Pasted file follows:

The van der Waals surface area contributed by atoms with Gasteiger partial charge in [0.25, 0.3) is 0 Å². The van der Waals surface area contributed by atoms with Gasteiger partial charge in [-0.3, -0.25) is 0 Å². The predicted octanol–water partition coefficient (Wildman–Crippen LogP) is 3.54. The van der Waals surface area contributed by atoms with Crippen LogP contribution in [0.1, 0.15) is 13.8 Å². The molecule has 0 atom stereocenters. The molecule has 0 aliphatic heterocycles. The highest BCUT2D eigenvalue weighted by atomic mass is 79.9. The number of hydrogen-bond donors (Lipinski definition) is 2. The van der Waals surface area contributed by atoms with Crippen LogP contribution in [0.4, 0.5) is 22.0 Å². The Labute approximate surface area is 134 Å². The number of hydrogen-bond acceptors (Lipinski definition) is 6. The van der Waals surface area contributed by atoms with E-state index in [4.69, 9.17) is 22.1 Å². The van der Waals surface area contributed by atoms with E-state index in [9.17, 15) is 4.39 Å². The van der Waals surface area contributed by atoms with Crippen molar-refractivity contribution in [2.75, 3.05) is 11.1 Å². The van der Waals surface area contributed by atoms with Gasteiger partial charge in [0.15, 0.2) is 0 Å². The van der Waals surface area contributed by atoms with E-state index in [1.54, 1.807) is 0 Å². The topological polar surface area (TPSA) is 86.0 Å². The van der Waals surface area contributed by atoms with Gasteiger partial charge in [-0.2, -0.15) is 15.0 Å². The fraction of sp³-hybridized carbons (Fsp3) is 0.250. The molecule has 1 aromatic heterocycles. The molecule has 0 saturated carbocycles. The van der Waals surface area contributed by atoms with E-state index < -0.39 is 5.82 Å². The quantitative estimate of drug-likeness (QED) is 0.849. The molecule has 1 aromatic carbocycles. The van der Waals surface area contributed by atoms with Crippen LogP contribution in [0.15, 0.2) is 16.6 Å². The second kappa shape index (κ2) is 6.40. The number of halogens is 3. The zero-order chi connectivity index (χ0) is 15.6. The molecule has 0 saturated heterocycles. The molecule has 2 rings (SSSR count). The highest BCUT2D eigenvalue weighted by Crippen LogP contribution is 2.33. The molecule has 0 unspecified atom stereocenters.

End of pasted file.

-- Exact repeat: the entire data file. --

The van der Waals surface area contributed by atoms with Gasteiger partial charge in [0.25, 0.3) is 0 Å². The van der Waals surface area contributed by atoms with Gasteiger partial charge in [-0.3, -0.25) is 0 Å². The predicted octanol–water partition coefficient (Wildman–Crippen LogP) is 3.54. The van der Waals surface area contributed by atoms with Crippen LogP contribution in [0.1, 0.15) is 13.8 Å². The molecule has 0 atom stereocenters. The molecule has 0 aliphatic heterocycles. The highest BCUT2D eigenvalue weighted by atomic mass is 79.9. The number of hydrogen-bond donors (Lipinski definition) is 2. The van der Waals surface area contributed by atoms with Crippen LogP contribution in [0.4, 0.5) is 22.0 Å². The Labute approximate surface area is 134 Å². The number of hydrogen-bond acceptors (Lipinski definition) is 6. The van der Waals surface area contributed by atoms with E-state index in [4.69, 9.17) is 22.1 Å². The van der Waals surface area contributed by atoms with E-state index in [9.17, 15) is 4.39 Å². The van der Waals surface area contributed by atoms with Crippen molar-refractivity contribution in [2.75, 3.05) is 11.1 Å². The van der Waals surface area contributed by atoms with Gasteiger partial charge in [0.15, 0.2) is 0 Å². The van der Waals surface area contributed by atoms with E-state index in [1.54, 1.807) is 0 Å². The topological polar surface area (TPSA) is 86.0 Å². The van der Waals surface area contributed by atoms with Gasteiger partial charge in [-0.2, -0.15) is 15.0 Å². The fraction of sp³-hybridized carbons (Fsp3) is 0.250. The molecule has 1 aromatic heterocycles. The molecule has 0 saturated carbocycles. The van der Waals surface area contributed by atoms with E-state index < -0.39 is 5.82 Å². The quantitative estimate of drug-likeness (QED) is 0.849. The molecule has 1 aromatic carbocycles. The van der Waals surface area contributed by atoms with Crippen LogP contribution in [0.15, 0.2) is 16.6 Å². The second kappa shape index (κ2) is 6.40. The number of halogens is 3. The zero-order chi connectivity index (χ0) is 15.6. The molecule has 0 saturated heterocycles. The molecule has 2 rings (SSSR count). The highest BCUT2D eigenvalue weighted by Crippen LogP contribution is 2.33. The molecule has 0 unspecified atom stereocenters.